A Villain With a Twist
There is a restlessness in Rutger Hauer. You can sense it in the way he chain smokes, in the affinity he feels for his 52-foot sailboat, the Marius, moored for the moment at Marina del Rey and the one place in Los Angeles where he truly feels at home.
Most of all, you can see it in the way his sky-blue eyes are so often drawn to the horizon. The deeper he gets in conversation, the more he gazes away as if somewhere, in the distance, there are answers waiting to be found.
“There’s no discipline in my life,” he is saying, leaning back on the Marius’ canopy-covered deck, taking a long look at the floating neighborhood around him. “I live a month in L.A., a month in Amsterdam, and the rest of the time I’m somewhere else.
“Because you’re never around long enough, people aren’t sure that they can trust you. So they don’t call you. You have to keep telling your friends that you’re still their friend.” Another cigarette is lit. The eyes drift away again.
“There’s a lot of loneliness. I’m alone most of the time. But that’s just the way it is. It’s part of what I do.”
It has been this way for more than a dozen years, ever since Hauer, by his own choosing, became a man torn between two continents, an actor with followings in both America and Europe, unable--or unwilling--to choose between them.
By the time Hauer made his American film debut in 1981’s “Nighthawks” (opposite Sylvester Stallone), his Dutch collaborations with director Paul Verhoeven (“Soldier of Orange”) had established him as a major European star.
And then, in 1982, came “Blade Runner” and the role that proved to be Hauer’s breakthrough American performance but also, in some ways, his curse. As the replicant Nexus 6, Hauer managed to portray not only evil but also charm and a true sense of tragedy. And ever since, he says, that’s how American producers most often see him, as an actor best suited for playing villains with a twist.
“There seems to be a bigger need here to stereotype. They want to put you in a box,” he says.
Maybe not, but in his latest role, Rutger plays the bad guy again. In the HBO movie “Blind Side,” Hauer is a charming, low-key psycho-killer who blackmails and terrorizes a Yuppie couple (Ron Silver and Rebecca DeMornay) after he sees them accidentally run over a man on a desolate Mexican highway.
And, as so often happens, Hauer’s weird-streak malevolence somehow gives him more appeal than the movie’s supposed heroes.
“I find that people are fascinated by evilness,” he says. “Some people are sort of paralyzed by it but, as an actor, I’m not. Part of the freedom that you have as a bad guy is that you can go anywhere, try anything, especially if he’s a psychotic bad guy.”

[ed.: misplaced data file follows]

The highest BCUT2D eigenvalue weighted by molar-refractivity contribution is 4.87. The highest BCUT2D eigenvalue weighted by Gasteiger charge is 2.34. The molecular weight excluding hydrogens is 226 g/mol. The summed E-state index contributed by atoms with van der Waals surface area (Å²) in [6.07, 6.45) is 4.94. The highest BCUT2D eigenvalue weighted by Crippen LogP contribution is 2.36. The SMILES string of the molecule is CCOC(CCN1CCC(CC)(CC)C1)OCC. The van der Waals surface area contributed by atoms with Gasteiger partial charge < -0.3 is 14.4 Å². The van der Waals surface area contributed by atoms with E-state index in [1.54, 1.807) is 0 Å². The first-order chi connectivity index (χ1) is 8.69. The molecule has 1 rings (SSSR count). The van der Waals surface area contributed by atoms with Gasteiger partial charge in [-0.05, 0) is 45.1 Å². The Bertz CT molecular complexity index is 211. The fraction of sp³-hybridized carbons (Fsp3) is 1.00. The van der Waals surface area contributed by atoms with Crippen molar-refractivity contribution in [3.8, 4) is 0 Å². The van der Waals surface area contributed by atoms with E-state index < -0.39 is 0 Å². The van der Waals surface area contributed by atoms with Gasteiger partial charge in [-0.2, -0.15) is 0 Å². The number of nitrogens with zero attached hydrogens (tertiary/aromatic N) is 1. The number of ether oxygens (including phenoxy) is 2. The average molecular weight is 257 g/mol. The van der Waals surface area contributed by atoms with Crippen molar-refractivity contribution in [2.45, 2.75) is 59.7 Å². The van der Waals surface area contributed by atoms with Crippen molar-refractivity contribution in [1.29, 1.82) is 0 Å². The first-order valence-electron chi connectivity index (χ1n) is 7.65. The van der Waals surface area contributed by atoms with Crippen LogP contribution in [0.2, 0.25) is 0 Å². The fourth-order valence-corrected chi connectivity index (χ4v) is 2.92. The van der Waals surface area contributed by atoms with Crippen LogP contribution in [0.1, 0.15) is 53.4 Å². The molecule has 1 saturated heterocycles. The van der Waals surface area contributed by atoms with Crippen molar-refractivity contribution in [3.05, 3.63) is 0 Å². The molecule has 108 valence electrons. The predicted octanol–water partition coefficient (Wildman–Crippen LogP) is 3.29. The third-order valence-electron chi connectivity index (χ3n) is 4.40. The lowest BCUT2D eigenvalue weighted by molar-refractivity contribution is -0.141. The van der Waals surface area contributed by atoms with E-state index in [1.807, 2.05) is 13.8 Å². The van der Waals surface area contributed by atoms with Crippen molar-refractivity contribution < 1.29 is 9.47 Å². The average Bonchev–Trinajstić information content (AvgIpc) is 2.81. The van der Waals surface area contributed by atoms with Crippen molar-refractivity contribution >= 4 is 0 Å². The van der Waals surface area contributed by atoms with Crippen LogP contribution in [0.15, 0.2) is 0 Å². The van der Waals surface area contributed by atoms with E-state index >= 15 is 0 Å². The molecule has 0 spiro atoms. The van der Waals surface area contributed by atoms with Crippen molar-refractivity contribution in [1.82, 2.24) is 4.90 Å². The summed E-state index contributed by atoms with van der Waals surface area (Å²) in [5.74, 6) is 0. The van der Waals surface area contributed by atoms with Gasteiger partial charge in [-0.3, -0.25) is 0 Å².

Still, Hauer can’t help wishing that he had the same range of opportunities here as he does in Europe where, he says, filmmakers aren’t so reluctant to cast him in sympathetic roles.
“My battle with America,” he says, “is to get roles with more sensitivity. I haven’t been able to explore that here.... You have to do commercial things, but you have to be careful or they’ll burn you out. They’ll use you and then they’ll throw you away. But I’ve managed to do this for 20 years, so I must be doing something right.”
It is a little disorienting listening to Hauer because, even though he didn’t take up residence in the United States until 1980, his English is accent-free, Midwestern flat and clean.
“When I realized there might be work for me here,” he says, “I started looking for somebody who could teach me American English. It took me a year and a half, because people would say, ‘What do you mean? English is English.’
“I finally found a man named Robert Easton, who has worked with me ever since. It’s odd; I worked in England last year, and I found myself not understanding the British anymore because I’ve been Americanized in my thoughts to such a large extent.”
He is 48 years old and beginning to wonder if the time isn’t right to shift his attention from acting to directing, something he’s been preparing for during the last 10 years, staying on sets even when he doesn’t have any scenes, just so he can watch other directors work. He has a feature script called “Rain Dogs” that he’d like to direct before 1993 is over.
For the last few years, Hauer has also been working on a video autobiography and a documentary chronicling 30 years in the lives of three Dutch women, a project that obviously will take a while to finish.
“Real life is more mysterious,” Hauer says, explaining why, in the long run, he’d rather direct documentaries than feature films. “And it has a little more truth to it.”
For now, Hauer seems comfortable with the level of fame he’s achieved. “People know me,” he says, “but they’re not quite sure from where. And it’s from something different in each country, but it’s always just enough recognition for them to smile and then look a little confused. And by then, I’m gone. It’s nice that way.”
Rutger Hauer is smiling now, sipping cappuccino between cigarette pulls. You wonder if all this moving about, the transoceanic commutes, the disappearing accent, have cost him his sense of identity.
“No,” he says, “I still feel very much of one culture. My roots are still in Holland. If you have a strong sense of identity, I don’t think you ever lose it. You just have to be aware of where it is.”
And there they go, those sky-blue eyes, off in the horizon once more.
“Blind Side” airs Saturday at 9 p.m. on HBO.